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Convert Indesign file to pdf - out of memory error message

Posted on 2011-03-25
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Last Modified: 2012-05-11
I am creating a large (1700mm square) graphic that involves a very large photograph that I have edited in Photoshop. This image itself is over 350MB - I am using TIFF format as this is considerably smaller than psd (1,684MB!). I need transparency as it has to be put over the top of a background image underneath, so cannot use a format that doesn't support transparency. The finished indd. file is 33MB but when I try to convert it to a pdf I get a message "Out of memory". I have closed all other programs and have tried increasing the virtual memory allocation in the control panel - all to no avail.  Can someone tell me either how I can reduce the size of the photoshopped image file without reducing its quality and/or how I can increase the memory available so that the pdf can be created. I am using a pc, Windows XP SP3, Adobe Indesign and Photoshop CS3. Thank you.
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Question by:Fionder
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Expert Comment

by:WBGames
ID: 35216015
Did you simply try to reboot the PC ?
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Author Comment

by:Fionder
ID: 35216040
I have rebooted the PC several times but it hasn't made any difference
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Expert Comment

by:Sigurdur Armannsson
ID: 35216199
A square 1700x1700 mm psd file in 300 dpi would be 1100MB or so. Check your pdf file to see if you are using unnecessarily high resolution. Or maybe you need to use it so high?

You can use .psd instead of .tif.  A native psd file does respect transparency.

Psd also can be saved as a PhotoshopPDF directly. So it would be possible maybe to export the InDesign stuff as a jpg in 300 dpi and assemble the file in Photoshop and then save as PhotoshopPDF. Text would be fine in that resolution too.

How much memory/RAM do you have on that machine?
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Author Comment

by:Fionder
ID: 35216366
3.25GB of RAM. The space available on the C drive is 399518MB and the virtual memory is set at 4990MB (initial size) and 8000MB (maximum size).
I assume that the reason the file is so big is that it has several images superimposed on one another. I have merged the layers but don't know if there is any other way of reducing the file size without affecting the quality of the image.
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Author Comment

by:Fionder
ID: 35216385
PS the .psd file is several times larger than the .tif file, which is why I used the latter. I will try doing the whole thing in Photoshop as you suggest.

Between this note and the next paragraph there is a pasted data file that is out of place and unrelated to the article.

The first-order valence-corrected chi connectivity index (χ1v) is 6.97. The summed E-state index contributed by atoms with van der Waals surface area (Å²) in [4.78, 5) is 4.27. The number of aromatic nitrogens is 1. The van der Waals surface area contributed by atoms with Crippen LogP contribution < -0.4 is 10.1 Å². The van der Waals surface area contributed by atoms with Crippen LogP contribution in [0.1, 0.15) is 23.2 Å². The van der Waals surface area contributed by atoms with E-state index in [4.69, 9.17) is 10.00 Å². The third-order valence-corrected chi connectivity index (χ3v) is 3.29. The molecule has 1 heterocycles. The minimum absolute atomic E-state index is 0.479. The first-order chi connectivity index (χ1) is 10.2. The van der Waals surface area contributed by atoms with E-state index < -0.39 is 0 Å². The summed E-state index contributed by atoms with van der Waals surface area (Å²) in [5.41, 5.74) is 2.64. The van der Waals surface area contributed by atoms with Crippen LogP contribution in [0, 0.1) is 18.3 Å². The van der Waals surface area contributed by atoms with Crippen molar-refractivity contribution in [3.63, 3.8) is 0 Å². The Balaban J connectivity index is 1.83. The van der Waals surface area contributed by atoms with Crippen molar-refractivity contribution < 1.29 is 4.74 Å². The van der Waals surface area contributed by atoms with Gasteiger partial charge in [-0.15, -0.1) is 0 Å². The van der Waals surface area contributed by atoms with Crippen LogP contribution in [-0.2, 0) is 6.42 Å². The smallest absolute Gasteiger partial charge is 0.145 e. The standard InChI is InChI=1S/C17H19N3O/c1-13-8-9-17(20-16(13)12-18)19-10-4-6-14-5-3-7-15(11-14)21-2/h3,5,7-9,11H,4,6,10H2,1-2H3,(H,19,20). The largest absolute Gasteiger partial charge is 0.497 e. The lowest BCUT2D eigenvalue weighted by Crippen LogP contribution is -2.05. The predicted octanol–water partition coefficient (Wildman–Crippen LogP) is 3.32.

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Assisted Solution

by:Sigurdur Armannsson
Sigurdur Armannsson earned 100 total points
ID: 35216515
If you put the file together in Photoshop, do a Save as... and check Copy in the next dialog box. You will want to keep the workfile.

Resampling down is usually far better than up. Little Unsharp might help if you see any blurring.

I am also wondering: What PDF setting are you using when you make the pdf?
Could you also tell for what kind of printing the file is for?
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Accepted Solution

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LAwaters earned 400 total points
ID: 35218961
ID has a long history of out of memory printing issues with image transparency especially when the images overlap. I've also seen posts stating the issue came down to mixed color spaces (RGB & CMYK) that is resolved by making all of the images CMYK TIFFs.

Whenever possible, it's best to do the image transparency overlap work in PS. Then save a flattened image. Just because ID *can* do transparency, doesn't mean it is the best tool for the job. Large, complex image building seems to be beyond IDs capability. Transparency calculations get very complex and memory intensive in a postscript stream.

So you let PS do what it does best: do that image build and transparency blending work *before* sending to print, rather than leaving that processing to be done during the print job. Place the image in ID and finish up the layout, and printing should sail through.
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Author Closing Comment

by:Fionder
ID: 35226335
Thanks for your help. I achieved the pdf by converting the background image to TIF - the foreground image (with transparency) was already CMYK TIF. ID then managed to convert it (albeit it took a long time to think about it). However if that had failed I was going to use PS as suggested. Useful information that has improved my understanding - thanks to LAwaters and siqurarm.
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